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Interview with Lynne Murray

Watch this video. Jane Barlow interviews Lynne Murray, the author of 'The Psychology of Babies'
I’m here with Lynne Murray, who is professor of developmental psychology at the University of Reading. Lynne, in this course, we’re going to be looking at the way in which the parent’s mind shapes the interactional context of the infant, and the way in which that interactional context then shapes the baby’s developing mind. Can you tell us about the five key stages of the first two years of life in terms of the infant’s capacity for social understanding and cooperation? Certainly, yes.
There’s a remarkable shift from the very beginning– the newborn, who is prepared for social interactions but has very few capacities to the end of the first two years, when you have a child who can understand that other people think differently from themselves, who can cooperate with other people. And that huge transition takes place through various distinct stages. So in the newborn phase, we have a baby who is ready to engage socially from the start. Infants prefer to look at faces rather than non-face shapes. They like looking at eyes that are open and facing them, ready for social engagement. They prefer the sound of the human voice to any other sound.
And they also pick up the characteristics very quickly of the people who are going to be looking after them. So they prefer their mother’s face, their mother’s voice, their mother’s smell even, within the first few days. And that gets them launched into being ready to be in relationship with somebody else who will be committed to them and who will support their development. Beyond that, around two months, babies become intensely social. It’s known as a period of core-relatedness– when babies interact with other people with a wide range of expressions and gestures. They start to vocalise and smile.
And the people who interact with them slip into supporting them by mirroring back their expressions, marking out what’s important, and using their own support to give the infant the sense of affirming their own expressions and sustaining the baby’s social capacities. From around three to four months, that changes. And parents are often puzzled, because infants lose that intense interest in one to one, face to face engagement. And as their eyesight improves, as their reaching and manipulation skills improve, they start to shift their attention to the wider world. And that means that parents have to adjust in order to remain engaged with the baby and find things to share together with their infant.
In doing so, they typically start to play a whole range of body games– round and round the garden, pat-a-cake– or introduce toys or other objects into the interaction, which is the way in which they can sustain a good engagement. And that also helps the baby, because it helps the baby shift from just being focused on engagement with one other person to beginning to move into the wider social world, supported in their interest by somebody else. That stage lasts until around nine months, when we enter something where the infant becomes much more aware of the way other people are thinking about the world and presenting it to them. We call this stage, perhaps, one of ‘connected up relatedness’, or ‘joint attention’.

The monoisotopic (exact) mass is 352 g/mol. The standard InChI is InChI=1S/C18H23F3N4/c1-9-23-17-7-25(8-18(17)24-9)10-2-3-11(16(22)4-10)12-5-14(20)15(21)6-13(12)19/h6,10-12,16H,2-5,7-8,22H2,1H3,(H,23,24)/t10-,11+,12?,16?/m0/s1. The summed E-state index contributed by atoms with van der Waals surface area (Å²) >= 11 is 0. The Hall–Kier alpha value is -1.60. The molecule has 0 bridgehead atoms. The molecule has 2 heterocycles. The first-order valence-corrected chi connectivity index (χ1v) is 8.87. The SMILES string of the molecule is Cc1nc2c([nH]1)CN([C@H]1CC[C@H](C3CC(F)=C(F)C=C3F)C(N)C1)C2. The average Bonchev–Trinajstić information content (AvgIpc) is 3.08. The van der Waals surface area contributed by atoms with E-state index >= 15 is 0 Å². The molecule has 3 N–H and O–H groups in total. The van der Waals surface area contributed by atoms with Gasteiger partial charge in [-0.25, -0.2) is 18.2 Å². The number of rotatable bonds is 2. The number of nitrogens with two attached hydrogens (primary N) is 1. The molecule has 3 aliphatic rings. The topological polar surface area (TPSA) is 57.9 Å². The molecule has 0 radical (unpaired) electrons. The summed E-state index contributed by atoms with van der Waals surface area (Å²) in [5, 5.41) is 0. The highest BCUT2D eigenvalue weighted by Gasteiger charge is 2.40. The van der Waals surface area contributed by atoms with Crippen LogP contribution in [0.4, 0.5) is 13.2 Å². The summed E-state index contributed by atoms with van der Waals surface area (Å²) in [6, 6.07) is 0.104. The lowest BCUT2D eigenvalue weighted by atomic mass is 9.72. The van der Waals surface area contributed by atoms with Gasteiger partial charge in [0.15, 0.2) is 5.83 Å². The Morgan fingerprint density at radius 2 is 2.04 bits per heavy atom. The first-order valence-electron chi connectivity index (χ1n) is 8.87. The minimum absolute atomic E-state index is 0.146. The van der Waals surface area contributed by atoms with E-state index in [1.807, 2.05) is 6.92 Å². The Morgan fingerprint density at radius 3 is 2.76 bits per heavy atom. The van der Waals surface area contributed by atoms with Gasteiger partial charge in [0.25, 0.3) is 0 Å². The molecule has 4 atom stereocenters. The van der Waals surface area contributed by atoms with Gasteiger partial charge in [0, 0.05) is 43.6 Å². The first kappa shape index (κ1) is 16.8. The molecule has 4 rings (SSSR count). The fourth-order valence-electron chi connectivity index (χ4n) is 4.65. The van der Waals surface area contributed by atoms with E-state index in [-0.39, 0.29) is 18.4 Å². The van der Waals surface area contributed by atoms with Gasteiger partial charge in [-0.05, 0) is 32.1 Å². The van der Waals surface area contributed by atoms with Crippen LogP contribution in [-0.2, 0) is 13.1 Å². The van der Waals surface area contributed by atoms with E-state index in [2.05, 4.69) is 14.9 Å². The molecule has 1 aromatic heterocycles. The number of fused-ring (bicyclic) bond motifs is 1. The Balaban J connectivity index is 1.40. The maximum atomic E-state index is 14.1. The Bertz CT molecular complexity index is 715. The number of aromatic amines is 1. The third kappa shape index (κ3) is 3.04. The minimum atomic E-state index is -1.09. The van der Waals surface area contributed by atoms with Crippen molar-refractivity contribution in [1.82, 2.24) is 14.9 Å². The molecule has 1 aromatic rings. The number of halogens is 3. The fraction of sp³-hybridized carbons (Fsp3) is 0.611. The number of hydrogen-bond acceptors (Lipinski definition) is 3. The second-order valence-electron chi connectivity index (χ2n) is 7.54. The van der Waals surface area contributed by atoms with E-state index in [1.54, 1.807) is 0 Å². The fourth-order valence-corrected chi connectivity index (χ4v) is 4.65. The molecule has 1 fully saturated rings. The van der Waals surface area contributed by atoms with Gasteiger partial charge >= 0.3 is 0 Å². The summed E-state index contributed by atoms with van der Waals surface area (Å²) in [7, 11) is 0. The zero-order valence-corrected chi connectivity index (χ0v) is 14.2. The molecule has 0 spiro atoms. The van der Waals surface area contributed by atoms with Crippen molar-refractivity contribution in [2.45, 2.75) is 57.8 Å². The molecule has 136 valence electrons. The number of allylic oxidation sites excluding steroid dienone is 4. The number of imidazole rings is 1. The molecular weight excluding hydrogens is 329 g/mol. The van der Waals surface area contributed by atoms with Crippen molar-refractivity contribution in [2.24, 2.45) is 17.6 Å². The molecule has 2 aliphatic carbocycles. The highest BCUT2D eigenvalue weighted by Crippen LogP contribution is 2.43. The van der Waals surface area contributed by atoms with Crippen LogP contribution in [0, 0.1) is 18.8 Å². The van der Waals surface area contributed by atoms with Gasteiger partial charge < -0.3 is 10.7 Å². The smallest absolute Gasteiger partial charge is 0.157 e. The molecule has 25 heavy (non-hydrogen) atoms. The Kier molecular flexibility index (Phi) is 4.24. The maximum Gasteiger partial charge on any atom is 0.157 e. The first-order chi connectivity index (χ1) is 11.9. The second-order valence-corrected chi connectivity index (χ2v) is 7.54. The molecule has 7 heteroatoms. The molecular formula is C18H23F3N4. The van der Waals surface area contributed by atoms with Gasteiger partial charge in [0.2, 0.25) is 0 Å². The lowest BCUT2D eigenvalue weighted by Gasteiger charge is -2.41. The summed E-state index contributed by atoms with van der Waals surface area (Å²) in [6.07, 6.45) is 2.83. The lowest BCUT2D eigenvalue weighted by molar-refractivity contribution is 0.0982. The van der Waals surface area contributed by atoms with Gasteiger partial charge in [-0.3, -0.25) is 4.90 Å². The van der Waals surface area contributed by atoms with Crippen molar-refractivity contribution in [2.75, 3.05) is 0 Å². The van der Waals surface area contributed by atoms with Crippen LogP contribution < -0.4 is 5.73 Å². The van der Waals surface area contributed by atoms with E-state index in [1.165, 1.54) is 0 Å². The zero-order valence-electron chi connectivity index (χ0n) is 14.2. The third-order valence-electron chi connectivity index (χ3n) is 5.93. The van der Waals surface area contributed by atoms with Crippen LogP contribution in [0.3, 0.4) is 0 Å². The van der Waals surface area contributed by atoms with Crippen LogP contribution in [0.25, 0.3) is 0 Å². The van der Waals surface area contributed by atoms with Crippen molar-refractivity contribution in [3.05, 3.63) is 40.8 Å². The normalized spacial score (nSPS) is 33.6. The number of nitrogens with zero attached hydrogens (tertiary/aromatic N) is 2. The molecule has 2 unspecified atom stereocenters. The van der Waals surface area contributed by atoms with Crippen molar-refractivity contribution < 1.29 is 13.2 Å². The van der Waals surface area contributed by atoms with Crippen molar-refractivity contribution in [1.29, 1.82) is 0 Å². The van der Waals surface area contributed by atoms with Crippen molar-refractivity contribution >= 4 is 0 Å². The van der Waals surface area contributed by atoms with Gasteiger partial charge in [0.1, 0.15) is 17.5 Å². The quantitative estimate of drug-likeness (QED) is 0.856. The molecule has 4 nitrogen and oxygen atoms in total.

And at this stage, the infant will use the partner’s responses in relation to the world to guide their own experience. One of those key features is called social referencing. So if the infant’s confronted with something that’s a little bit unusual or puzzling to them, they will look to their parent nearby to see ‘what does the parent think about this?’ And they will note the parent’s expression, and then respond to this new thing in their environment according to the way the parent’s reacted. So if the parent looks worried or puzzled themselves, the infant will back off. If the parent looks encouraging and positive, the infant will go forward and engage.
So they’re really connecting up their experience of the social relationship with their experience of the wider world. But they still don’t know an awful lot about the fact that other people’s experiences can be different from their own. So at this stage, for example, if the parent asks them, can they have something to eat, the baby might choose something that they themselves know and like, forgetting about whether that might be the same for the parent or not. An infant at this stage can’t look at their reflection in the mirror and know that it’s themselves that they’re seeing. They will respond to the baby in the mirror as though it’s a playmate and perhaps try to engage with them.
So you get another shift towards the end of the second year, around 18 months onwards, where there’s a new capacity to reflect on mental experiences, including those of other people, and to understand that other people might think and feel differently from the way the baby themselves thinks, and also a capacity to see themselves more objectively. So at this age, they will perhaps, when confronted with a mirror, clearly show that they recognise that it’s themselves in that image. So Lynne, can you tell us what the implications of this is in terms of what the infant needs from the primary caregiver with regards to their self organisation? Yes.